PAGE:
34. 34. 34 Solution #1: use a certain assumption ● “Exponential back-off” (SQL Server 2014) – order conditions by selectivity, most selective first: s1 s2 s3 s4 ... – Then, – Assume s1 ,“half” of s2 , “quarter” of s3 , ... shipdate >= '2021-12-15' AND shipdate <= '2021-12-24' AND item_name='doll' sel=s1⋅s2 1 2 ⋅s3 1 4 ⋅s4 1 8
  35. 35. 35 Solution #2: Multi-Column statistics
  36. 36. 36 Multi-column stats ● Multi-column histogram would take a lot of space – Typically not used ● TiDB seems to support them (but see TiDB issue 22589)? ● PostgreSQL – 10: Functional dependency – 12 (Oct,2019): Multivariate MCV lists ● MySQL, MariaDB: records_in_range.
  37. 37. 37 MariaDB, MySQL: records-in-range The optimizer ● Builds a list of ranges over {col1, col2, col3 ...} – (this is complex topic) – In MariaDB, check the optimizer trace (not in MySQL: Bug #95824) ● Uses the index as a large histogram – The call to query the index: records_in_range({c1,c2,c3} <= {col1,col2,col3} <= {...}) INDEX idx(col1, col2, col3, ...) WHERE col1=... AND col2<=... AND ...col3...
  38. 38. 38 records_in_range in action ● Using vehicle registration database again alter table vehicle_reg add index (Make, Model); explain select * from vehicle_reg where Make='FORD' and Model='FOCUS'; +------+-------------+-------------+------+---------------+------+---------+-------------+------+------------- | id | select_type | table | type | possible_keys | key | key_len | ref | rows | Extra +------+-------------+-------------+------+---------------+------+---------+-------------+------+------------- | 1 | SIMPLE | vehicle_reg | ref | Make | Make | 390 | const,const | 8638 | Using index +------+-------------+-------------+------+---------------+------+---------+-------------+------+------------- explain select * from vehicle_reg where Make='MITSUBISHI' and Model='FOCUS'; +------+-------------+-------------+------+---------------+------+---------+-------------+------+------------- | id | select_type | table | type | possible_keys | key | key_len | ref | rows | Extra +------+-------------+-------------+------+---------------+------+---------+-------------+------+------------- | 1 | SIMPLE | vehicle_reg | ref | Make | Make | 390 | const,const | 1 | Using index +------+-------------+-------------+------+---------------+------+---------+-------------+------+------------- ● Try a frequently occurring combination: ● Try a combination that doesn’t exist: ● Good estimates!
  39. 39. 39 PostgreSQL, for comparison ● INDEX(Make, Model), no multi-variate statistics test=# explain select * from vehicle_reg where Make='FORD' and Model='FOCUS'; QUERY PLAN ----------------------------------------------------------------------------------------- Bitmap Heap Scan on vehicle_reg (cost=8.35..1354.94 rows=383 width=125) Recheck Cond: (((make)::text = 'FORD'::text) AND ((model)::text = 'FOCUS'::text)) -> Bitmap Index Scan on make_model (cost=0.00..8.25 rows=383 width=0) Index Cond: (((make)::text = 'FORD'::text) AND ((model)::text = 'FOCUS'::text)) ● Doesn’t see the difference! – 347/383 is a count(Mitsubishi)/count(Ford) test=# explain select * from vehicle_reg where Make='MITSUBISHI' and Model='FOCUS'; QUERY PLAN ----------------------------------------------------------------------------------------------- Bitmap Heap Scan on vehicle_reg (cost=7.98..1237.73 rows=347 width=125) Recheck Cond: (((make)::text = 'MITSUBISHI'::text) AND ((model)::text = 'FOCUS'::text)) -> Bitmap Index Scan on make_model (cost=0.00..7.90 rows=347 width=0) Index Cond: (((make)::text = 'MITSUBISHI'::text) AND ((model)::text = 'FOCUS'::text)) ● 383 rows is “sel1 * sel2”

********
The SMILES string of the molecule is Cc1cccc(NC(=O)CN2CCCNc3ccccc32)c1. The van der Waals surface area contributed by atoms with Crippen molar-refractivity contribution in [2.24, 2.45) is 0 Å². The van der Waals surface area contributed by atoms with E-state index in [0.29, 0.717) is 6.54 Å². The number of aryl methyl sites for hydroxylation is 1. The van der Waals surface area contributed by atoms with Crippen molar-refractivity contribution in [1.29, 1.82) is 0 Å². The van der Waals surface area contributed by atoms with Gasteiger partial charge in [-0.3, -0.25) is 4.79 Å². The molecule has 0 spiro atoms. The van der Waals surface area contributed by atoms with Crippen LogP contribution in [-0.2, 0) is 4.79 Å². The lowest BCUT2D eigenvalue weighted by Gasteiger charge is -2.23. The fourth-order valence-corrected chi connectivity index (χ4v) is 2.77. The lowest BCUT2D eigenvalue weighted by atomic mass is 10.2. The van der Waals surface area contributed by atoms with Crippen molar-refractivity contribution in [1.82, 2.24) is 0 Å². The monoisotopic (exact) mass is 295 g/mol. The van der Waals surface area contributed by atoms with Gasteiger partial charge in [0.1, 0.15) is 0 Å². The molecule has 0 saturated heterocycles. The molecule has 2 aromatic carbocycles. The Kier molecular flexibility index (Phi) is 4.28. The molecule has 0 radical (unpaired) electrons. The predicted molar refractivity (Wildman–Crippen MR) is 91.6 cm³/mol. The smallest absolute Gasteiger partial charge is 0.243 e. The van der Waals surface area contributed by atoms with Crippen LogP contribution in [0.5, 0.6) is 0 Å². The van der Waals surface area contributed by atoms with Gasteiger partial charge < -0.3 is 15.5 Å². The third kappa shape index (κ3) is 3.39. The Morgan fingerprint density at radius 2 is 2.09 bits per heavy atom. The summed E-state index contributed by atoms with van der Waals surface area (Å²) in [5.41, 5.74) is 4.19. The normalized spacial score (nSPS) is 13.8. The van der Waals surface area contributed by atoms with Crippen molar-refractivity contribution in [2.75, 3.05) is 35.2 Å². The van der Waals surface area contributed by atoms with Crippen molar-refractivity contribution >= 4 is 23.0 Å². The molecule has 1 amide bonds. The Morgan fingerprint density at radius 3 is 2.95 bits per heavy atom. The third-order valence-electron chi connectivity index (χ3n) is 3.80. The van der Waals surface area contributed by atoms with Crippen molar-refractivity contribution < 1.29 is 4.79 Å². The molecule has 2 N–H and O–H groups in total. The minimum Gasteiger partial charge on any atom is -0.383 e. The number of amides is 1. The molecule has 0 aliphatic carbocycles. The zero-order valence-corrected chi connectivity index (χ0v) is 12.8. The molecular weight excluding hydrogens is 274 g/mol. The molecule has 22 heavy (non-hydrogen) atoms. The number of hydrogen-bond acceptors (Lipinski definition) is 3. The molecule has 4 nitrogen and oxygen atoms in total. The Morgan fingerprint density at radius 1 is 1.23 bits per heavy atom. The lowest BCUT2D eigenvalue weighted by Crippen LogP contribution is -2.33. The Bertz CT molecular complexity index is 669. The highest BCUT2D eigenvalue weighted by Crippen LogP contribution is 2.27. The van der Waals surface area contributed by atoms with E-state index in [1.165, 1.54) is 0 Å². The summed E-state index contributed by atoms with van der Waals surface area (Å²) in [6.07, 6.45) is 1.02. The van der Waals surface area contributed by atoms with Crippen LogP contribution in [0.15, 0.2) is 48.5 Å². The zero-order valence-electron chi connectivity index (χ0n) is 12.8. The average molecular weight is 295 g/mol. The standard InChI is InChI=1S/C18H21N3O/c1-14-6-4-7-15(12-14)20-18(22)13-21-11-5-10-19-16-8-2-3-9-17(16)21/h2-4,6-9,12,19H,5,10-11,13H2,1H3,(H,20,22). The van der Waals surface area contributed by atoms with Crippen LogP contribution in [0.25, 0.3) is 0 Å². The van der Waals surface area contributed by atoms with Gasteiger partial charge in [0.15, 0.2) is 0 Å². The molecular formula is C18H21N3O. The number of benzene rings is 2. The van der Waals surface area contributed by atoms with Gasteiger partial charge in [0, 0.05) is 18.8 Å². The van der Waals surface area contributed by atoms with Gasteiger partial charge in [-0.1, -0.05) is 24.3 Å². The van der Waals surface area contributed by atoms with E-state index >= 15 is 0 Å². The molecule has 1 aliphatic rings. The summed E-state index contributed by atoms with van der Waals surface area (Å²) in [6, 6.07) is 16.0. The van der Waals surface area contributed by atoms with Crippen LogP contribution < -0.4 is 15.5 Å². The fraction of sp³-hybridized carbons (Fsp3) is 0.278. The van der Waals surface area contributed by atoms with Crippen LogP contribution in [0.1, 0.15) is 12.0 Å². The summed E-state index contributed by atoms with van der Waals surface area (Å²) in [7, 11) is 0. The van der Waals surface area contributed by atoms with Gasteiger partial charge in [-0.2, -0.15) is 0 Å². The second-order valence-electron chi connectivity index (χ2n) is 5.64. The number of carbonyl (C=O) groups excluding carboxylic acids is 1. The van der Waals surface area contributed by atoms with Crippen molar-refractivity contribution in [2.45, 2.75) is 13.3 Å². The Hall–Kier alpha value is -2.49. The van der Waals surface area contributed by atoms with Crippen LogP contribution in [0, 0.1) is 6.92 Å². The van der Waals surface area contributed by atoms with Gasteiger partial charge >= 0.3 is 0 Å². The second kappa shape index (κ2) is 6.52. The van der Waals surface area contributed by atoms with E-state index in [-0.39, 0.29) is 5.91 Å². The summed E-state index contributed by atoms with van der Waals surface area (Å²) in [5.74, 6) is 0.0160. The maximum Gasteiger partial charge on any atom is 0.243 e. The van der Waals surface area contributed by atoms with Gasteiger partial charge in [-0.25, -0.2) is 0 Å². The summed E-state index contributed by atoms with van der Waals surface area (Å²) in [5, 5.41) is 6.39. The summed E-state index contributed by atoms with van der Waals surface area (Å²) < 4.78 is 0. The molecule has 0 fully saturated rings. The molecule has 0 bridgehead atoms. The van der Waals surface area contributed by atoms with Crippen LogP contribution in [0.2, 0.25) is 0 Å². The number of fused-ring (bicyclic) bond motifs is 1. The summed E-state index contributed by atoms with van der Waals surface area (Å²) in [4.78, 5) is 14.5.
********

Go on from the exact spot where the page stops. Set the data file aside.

40. 40. 40 Multivariate stats test=# explain select * from vehicle_reg where Make='FORD' and Model='FOCUS'; QUERY PLAN ----------------------------------------------------------------------------------------- Bitmap Heap Scan on vehicle_reg (cost=69.86..10465.53 rows=4823 width=124) Recheck Cond: (((make)::text = 'FORD'::text) AND ((model)::text = 'FOCUS'::text)) -> Bitmap Index Scan on make_model (cost=0.00..68.66 rows=4823 width=0) Index Cond: (((make)::text = 'FORD'::text) AND ((model)::text = 'FOCUS'::text)) ● rows=4823 is a much better estimate. Ford-Focus is in MCV list test=# explain select * from vehicle_reg where Make='MITSUBISHI' and Model='FOCUS'; QUERY PLAN ----------------------------------------------------------------------------------------------- Bitmap Heap Scan on vehicle_reg (cost=8.38..1364.94 rows=386 width=124) Recheck Cond: (((make)::text = 'MITSUBISHI'::text) AND ((model)::text = 'FOCUS'::text)) -> Bitmap Index Scan on make_model (cost=0.00..8.29 rows=386 width=0) Index Cond: (((make)::text = 'MITSUBISHI'::text) AND ((model)::text = 'FOCUS'::text)) CREATE STATISTICS make_model_stat (mcv) ON Make, Model FROM vehicle_reg; analyze vehicle_reg; ● rows=386, the same as before. No help if the combination is not in MCV list.
  41. 41. 41 Multiple conditions selectivity takeaways ● Basic: combine per-column statistics – Assume independence/overlap/etc – Very imprecise (no information) ● Advanced: multi-column statistics – Much better – Much harder than single-column stats – MariaDB/MySQL has a non-conventional form: records_in_range
  42. 42. 42 Combining multi-column selectivities
  43. 43. 43 Combining multi-column statistics col1=10 AND col2='foo' AND col3<='BBB' AND col4 IN (1,2,3)
  44. 44. 44 Combining multi-column statistics ● Multi-column statistics can “overlap” ● How to combine them? – Don’t want to assume independence... col1=10 AND col2='foo' AND col3<='BBB' AND col4 IN (1,2,3) Stat 1 Stat 2 Stat 3 Stat 4
  45. 45. 45 The right way – research papers ● VLDB‘2005: V. Markl et. al, "Consistently Estimating the Selectivity of Conjuncts of Predicates" – Introduces “Maximum Entropy” principle – Makes use of all available information ● EBDT’2020, D Havenstein et. al. “Fast Entropy Maximization for Selectivity Estimation of Conjunctive Predicates on CPUs and GPUs” – New, faster entropy maximization algorithm ● Hard! – Not used in production(?)
  46. 46. 46 What is used in production? ● Prefer one statistic to other ● Some heuristic rule – “Statistics that uses more columns goes first” – “Minimize the number of independence assumptions we have to make” – “Pick the most selective stats first” – ...
  47. 47. 47 In MariaDB ● Reconciling overlapping estimates since 2006! – e.g. sql_select.cc, grep for ReuseRangeEstimateForRef ● The issue got worse in 10.4 – Optimizer tries to account for selectivity more agressively – => More “collisions” ● MDEV-23707 and linked tasks: MDEV-21813, MDEV-25830, ... – Need to fix these – Working on this ● Workaround for now: set optimizer_use_condition_selectivity=1
  48. 48. 48 Not covered in this talk: Join Condition Selectivity
  49. 49. 49 Takeaways ● Computing condition selectivity is – important – hard ● MariaDB 10.7: JSON_HB histograms – more precise for common values, VARCHARs. ● Work is underway to improve selectivity computations in the optimizer.
  50. 50. 50 Thanks for your attention!

Slides from talk at MariaDB Fest 2021: Improving MariaDB’s Query Optimizer with better selectivity estimates.